8. Continue to describe the early universe. Talk about how the big bang would have created a small, early universe filled with electromagnetic radiation. Describe how this early universe is similar to the conditions on the sun where there are no protons or electrons or neutrons. Everything is in a plasma state of motion.
9. Now reference their balloons. Point out that in the beginning they have a small universe that is hot. Make a reference to the electromagnetic spectrum, of which their body heat is a member. Point out that the early universe was composed of a uniform electromagnetic wave created by the big bang. This wave would be a part of the whole universe.
10. Now explain that over time the universe expands. Now reference their balloons again. What happens to the wavelengths of their balloons as the universe grows? Students should point out that the wavelength grows so the frequency drops and over time the wavelengths will shift to the radio range where the background radiation is found.
Teacher background: At this point it may be necessary to reference the electromagnetic spectrum. Point out that if thermal radiation increased in wavelength, it could end up in the microwave range.
11. Now ask the class, “If the origin of the background is the uniform thermal radiation of the big bang, then would the radiation produced evenly distribute around the small early universe?” They should indicate yes; if not lead them to this idea.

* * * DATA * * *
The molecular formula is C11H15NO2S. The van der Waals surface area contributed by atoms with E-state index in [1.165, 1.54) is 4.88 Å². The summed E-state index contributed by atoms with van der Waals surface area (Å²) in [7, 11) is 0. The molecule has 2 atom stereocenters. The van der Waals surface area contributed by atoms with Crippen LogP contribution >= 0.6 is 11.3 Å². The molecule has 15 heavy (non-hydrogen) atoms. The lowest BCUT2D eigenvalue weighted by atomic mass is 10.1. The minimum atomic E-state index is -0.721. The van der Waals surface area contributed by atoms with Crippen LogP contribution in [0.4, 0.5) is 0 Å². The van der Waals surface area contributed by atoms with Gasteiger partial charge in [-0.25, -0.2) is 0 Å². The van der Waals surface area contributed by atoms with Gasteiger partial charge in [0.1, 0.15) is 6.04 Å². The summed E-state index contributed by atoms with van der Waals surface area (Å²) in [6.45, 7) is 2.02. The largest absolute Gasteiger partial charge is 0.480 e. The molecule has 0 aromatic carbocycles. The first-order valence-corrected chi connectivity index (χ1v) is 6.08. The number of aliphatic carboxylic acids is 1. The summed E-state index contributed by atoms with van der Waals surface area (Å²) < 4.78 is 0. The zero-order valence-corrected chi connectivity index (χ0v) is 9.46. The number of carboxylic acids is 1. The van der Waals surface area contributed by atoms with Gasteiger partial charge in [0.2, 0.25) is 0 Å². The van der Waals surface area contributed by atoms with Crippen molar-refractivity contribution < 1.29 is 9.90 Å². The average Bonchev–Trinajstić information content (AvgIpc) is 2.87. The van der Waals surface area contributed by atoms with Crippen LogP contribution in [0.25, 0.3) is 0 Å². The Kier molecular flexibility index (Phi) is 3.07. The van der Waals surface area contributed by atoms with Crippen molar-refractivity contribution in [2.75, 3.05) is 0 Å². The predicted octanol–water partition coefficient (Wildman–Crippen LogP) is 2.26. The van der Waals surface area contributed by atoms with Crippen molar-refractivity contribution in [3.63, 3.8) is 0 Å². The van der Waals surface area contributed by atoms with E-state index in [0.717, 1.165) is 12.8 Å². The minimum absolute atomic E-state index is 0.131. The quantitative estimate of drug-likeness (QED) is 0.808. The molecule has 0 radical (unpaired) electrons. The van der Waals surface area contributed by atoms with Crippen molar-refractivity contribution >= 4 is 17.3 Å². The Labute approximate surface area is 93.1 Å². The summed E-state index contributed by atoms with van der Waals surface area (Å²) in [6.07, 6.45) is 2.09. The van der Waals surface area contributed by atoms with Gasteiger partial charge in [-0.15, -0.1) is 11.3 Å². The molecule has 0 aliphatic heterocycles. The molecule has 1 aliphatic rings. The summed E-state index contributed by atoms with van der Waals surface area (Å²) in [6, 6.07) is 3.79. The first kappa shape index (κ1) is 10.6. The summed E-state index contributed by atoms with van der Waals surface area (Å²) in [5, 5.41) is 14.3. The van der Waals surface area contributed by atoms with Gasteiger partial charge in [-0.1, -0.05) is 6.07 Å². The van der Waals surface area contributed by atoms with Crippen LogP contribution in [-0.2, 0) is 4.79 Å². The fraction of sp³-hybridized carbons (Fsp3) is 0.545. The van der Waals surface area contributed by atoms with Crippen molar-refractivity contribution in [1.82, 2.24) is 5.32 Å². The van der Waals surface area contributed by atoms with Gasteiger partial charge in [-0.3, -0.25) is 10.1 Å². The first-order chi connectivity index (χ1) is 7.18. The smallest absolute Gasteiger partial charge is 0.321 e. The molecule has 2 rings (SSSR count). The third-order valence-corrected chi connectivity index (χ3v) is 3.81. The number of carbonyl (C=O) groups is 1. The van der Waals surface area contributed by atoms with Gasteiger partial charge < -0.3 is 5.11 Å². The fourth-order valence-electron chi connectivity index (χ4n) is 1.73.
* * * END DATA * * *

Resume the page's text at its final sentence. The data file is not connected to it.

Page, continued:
12. Now have them imagine the spot where the earth would eventually inhabit. Where would it be in this small universe? Does the radiation surround this spot in a uniform manner? They should indicate yes.
13. Now refer back to the balloon. If the radiation was everywhere in the early universe, and the universe got bigger (not just moved apart), would the radiation still surround us? They should again indicate yes.
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Teacher background: Depending on your class composition and ability level, the previous can be conducted in two ways: Either a discussion, with note-taking occurring individually by the students themselves or in a notes presentation to the students. Just put the major points into bullets and deliver through some sort of visual manner.
14. As a summary of the discussion, students can now write a paragraph summarizing what they have learned. They may share it with a neighbor, group, or the class. Feel free to add your own assessment of the objectives for this lesson.